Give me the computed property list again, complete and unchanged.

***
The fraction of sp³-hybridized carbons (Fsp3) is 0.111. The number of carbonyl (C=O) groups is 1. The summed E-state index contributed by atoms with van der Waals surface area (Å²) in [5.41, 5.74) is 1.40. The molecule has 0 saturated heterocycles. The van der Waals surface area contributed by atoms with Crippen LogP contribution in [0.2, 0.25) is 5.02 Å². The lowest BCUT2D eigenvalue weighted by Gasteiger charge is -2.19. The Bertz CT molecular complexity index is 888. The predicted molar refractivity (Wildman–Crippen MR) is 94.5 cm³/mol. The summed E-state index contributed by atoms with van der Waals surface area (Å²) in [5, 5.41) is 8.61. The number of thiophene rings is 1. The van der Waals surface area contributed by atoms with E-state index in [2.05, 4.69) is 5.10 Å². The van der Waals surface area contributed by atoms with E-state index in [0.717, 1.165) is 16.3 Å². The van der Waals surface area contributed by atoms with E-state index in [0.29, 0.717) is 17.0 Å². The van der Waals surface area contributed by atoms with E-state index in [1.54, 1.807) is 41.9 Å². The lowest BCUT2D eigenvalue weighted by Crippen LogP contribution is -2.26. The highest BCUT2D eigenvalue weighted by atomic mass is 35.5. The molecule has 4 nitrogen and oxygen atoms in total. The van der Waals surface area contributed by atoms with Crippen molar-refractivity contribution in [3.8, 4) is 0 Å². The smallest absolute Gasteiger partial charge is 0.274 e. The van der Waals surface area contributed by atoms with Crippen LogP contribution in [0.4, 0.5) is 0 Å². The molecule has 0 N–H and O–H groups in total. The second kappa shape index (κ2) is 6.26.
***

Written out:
The fraction of sp³-hybridized carbons (Fsp3) is 0.111. The number of carbonyl (C=O) groups is 1. The summed E-state index contributed by atoms with van der Waals surface area (Å²) in [5.41, 5.74) is 1.40. The molecule has 0 saturated heterocycles. The van der Waals surface area contributed by atoms with Crippen LogP contribution in [0.2, 0.25) is 5.02 Å². The lowest BCUT2D eigenvalue weighted by Gasteiger charge is -2.19. The Bertz CT molecular complexity index is 888. The predicted molar refractivity (Wildman–Crippen MR) is 94.5 cm³/mol. The summed E-state index contributed by atoms with van der Waals surface area (Å²) in [5, 5.41) is 8.61. The number of thiophene rings is 1. The van der Waals surface area contributed by atoms with E-state index in [2.05, 4.69) is 5.10 Å². The van der Waals surface area contributed by atoms with E-state index in [0.717, 1.165) is 16.3 Å². The van der Waals surface area contributed by atoms with E-state index in [0.29, 0.717) is 17.0 Å². The van der Waals surface area contributed by atoms with E-state index in [1.54, 1.807) is 41.9 Å². The lowest BCUT2D eigenvalue weighted by Crippen LogP contribution is -2.26. The highest BCUT2D eigenvalue weighted by atomic mass is 35.5. The molecule has 4 nitrogen and oxygen atoms in total. The van der Waals surface area contributed by atoms with Crippen molar-refractivity contribution in [3.8, 4) is 0 Å². The smallest absolute Gasteiger partial charge is 0.274 e. The van der Waals surface area contributed by atoms with Crippen LogP contribution in [0.4, 0.5) is 0 Å². The molecule has 0 N–H and O–H groups in total. The second kappa shape index (κ2) is 6.26.